Evaluative language in medical discourse
A contrastive study between English and Spanish university lectures
Academic spoken discourse has been a dominant issue for discourse studies researchers for the last 25 years or so. Different spoken academic genres have been analysed (Swales, 1990, 2004; Berkenkotter and Huckin, 1995; Bhatia, 2001, 2002; Mauranen, 2001; Juzwik, 2004; Crawford-Camiciottoli, 2004, 2007; among others) thanks to the compilation and the easy access to electronic spoken corpora. This study focuses on the genre of lecture as “the central ritual of the culture of learning” (Benson, 1994) in higher education. Here, I analyse the use of evaluative language in medical discourse lectures. A contrastive study between Spanish and English medical lectures is carried out. To my knowledge, little attention has been paid to the analysis of evaluative language in medical discourse. The present study employs a quantitative and a qualitative approach to analyse four Spanish and English medical discourse lectures with an average of 35,000 words. The English lectures have been taken from the Michigan Corpus of Academic and Spoken English (MICASE) and the Spanish lectures have been recorded and transcribed in the Degree in Medicine course at a Spanish university for the purpose of this study. Corpus analysis tools have been used to analyse attitudinal language expressing explicit evaluation. The findings show similarities and also differences in the use of evaluative markers in academic medical discourse.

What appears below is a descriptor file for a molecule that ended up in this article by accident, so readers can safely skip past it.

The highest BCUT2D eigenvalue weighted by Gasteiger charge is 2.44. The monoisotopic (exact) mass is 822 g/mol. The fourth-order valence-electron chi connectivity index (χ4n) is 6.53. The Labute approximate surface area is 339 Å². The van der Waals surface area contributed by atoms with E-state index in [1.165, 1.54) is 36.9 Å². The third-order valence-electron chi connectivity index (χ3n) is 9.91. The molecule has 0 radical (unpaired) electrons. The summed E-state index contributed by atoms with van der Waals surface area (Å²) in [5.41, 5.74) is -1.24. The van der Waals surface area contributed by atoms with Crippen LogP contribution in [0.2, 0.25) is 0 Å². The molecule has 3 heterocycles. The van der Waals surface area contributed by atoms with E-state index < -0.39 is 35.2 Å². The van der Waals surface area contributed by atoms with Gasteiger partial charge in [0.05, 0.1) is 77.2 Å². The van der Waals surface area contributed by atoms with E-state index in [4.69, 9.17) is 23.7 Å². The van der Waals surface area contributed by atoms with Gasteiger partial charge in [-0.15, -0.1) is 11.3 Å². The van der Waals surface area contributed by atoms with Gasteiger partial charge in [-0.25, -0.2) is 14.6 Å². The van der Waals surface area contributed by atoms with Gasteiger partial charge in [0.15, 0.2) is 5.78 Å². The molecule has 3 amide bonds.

Keywords: medical discourse, evaluative language, audience-oriented relevance markers, spoken academic English, English / Spanish
Published online: 28 November 2017
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